|Numéro de publication||US5467404 A|
|Type de publication||Octroi|
|Numéro de demande||US 07/924,095|
|Date de publication||14 nov. 1995|
|Date de dépôt||3 août 1992|
|Date de priorité||14 août 1991|
|État de paiement des frais||Payé|
|Autre référence de publication||DE69214229D1, DE69214229T2, US5805721|
|Numéro de publication||07924095, 924095, US 5467404 A, US 5467404A, US-A-5467404, US5467404 A, US5467404A|
|Inventeurs||Pieter P. Vuylsteke, Emile P. Schoeters|
|Exporter la citation||BiBTeX, EndNote, RefMan|
|Citations de brevets (5), Référencé par (142), Classifications (15), Événements juridiques (6)|
|Liens externes: USPTO, Cession USPTO, Espacenet|
This invention relates to an image contrast enhancement method and to an apparatus for enhancing the contrast of a digital image. More in particular it relates to such method for use in a medical radiographic imaging system, such as a computed radiography system or a computed tomography system.
In imaging systems where the final output image has to be evaluated by a human observator a problem arises when the original image as obtained from an image sensing device contains detail information at various degrees of coarseness, within a wide amplitude range. This situation may arise when the sensor has a good signal to noise ratio over a large dynamic range, which is the case with computed radiography or computed tomography. When a typical image captured by such a device, e.g. a computed radiography image of a knee is to be represented on a film hardcopy (to be viewed on a lightbox) or even worse, on a display screen, then contrast of anatomic detail must always be traded of against dynamic range. Given the limited dynamic range of the image output medium (smaller than 500:1 in case of a transparent film, and smaller than 100:1 in case of a CRT screen under normal viewing conditions) then the tradeoff can be stated extremely as follows:
i) if the entire dynamic range of the diagnostically meaningful signal levels is mapped onto the available output medium dynamic range, then overall contrast will be very low, and for many subtle details, contrast will be below the perceptual threshold level, hence these will be missed by the observer.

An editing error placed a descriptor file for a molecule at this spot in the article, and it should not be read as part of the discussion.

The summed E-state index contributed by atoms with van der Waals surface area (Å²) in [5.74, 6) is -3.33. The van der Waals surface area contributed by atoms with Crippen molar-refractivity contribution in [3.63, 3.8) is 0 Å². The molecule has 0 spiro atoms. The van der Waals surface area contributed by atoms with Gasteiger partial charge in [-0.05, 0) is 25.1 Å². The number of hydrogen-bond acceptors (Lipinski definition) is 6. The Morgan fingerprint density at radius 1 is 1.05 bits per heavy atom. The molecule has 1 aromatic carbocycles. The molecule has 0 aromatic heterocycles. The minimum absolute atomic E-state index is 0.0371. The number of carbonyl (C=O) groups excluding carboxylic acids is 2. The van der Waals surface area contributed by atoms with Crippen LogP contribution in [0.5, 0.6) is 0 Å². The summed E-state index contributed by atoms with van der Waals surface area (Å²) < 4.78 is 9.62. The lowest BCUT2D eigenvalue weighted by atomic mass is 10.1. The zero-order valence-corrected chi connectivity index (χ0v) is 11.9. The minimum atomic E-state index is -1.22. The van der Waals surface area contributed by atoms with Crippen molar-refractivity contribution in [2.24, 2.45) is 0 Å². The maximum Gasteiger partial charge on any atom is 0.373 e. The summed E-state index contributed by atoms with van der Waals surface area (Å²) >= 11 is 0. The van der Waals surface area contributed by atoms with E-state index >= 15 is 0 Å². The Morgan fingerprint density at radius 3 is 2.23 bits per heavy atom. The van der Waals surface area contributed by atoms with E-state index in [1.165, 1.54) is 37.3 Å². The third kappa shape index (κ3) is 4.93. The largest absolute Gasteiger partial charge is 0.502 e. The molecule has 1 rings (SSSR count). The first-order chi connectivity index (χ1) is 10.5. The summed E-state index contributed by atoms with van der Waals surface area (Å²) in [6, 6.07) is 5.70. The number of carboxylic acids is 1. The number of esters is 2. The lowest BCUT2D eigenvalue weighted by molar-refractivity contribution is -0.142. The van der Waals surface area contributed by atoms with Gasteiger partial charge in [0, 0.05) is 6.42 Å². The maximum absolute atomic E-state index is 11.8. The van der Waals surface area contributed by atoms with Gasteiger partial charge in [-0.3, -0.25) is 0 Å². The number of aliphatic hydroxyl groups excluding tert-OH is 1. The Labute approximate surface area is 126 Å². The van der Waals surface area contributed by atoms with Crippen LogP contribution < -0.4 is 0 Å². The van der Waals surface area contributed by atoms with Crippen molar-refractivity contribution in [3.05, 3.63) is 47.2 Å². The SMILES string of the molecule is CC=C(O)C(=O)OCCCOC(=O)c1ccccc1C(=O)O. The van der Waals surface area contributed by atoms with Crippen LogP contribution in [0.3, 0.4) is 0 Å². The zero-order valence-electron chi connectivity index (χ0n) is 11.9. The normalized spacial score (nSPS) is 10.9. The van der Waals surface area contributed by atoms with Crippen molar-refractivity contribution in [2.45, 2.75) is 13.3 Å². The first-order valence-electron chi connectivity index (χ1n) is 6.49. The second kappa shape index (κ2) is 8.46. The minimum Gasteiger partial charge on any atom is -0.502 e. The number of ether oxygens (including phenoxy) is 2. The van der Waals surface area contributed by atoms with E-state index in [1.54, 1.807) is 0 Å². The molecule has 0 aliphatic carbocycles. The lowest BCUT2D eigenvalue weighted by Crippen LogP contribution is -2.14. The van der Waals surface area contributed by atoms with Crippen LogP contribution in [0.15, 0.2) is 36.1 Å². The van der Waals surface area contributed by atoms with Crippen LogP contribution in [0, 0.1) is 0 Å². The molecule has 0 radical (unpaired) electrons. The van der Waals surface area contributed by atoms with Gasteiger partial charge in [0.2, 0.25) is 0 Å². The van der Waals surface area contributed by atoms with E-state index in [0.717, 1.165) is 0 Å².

ii) if at the other hand only a part of the original dynamic range is mapped onto the output medium dynamic range then all signal levels below this range will all be mapped onto the same (low) output level, and all original levels exceeding this range will be mapped onto the same (high) output level.
In that case only those image pixels having a level within the selected dynamic range will be presented with acceptable contrast, while the other pixels will have uniform brightness, and will show up with no contrast at all.
In image workstations connected to a computed radiography or computed tomography system the desired compromise between both extreme mappings is interactively selectable, a feature which is commonly referred to as window/level setting.
However in common working environments such as a hospital there is no time for selecting the optimal window/level compromise, so the question is very urgent to display a single image on film or monitor screen, which reveals all the relevant diagnostic details with an acceptable contrast over the whole dynamic range.
This problem is largely recognized in the field of digital radiology, see: Maack I., Neitzel U., "Optimized Image Processing for Routine Digital Radiography", Proceedings International Symposium CAR '91, p. 109, Springer Verlag.
A similar problem exists in the area of photofinishing and prepress, where images obtained from wide latitude films or scanning systems have to be printed on paper with good contrast across the whole density range, despite of the much smaller latitude of the reproduction medium.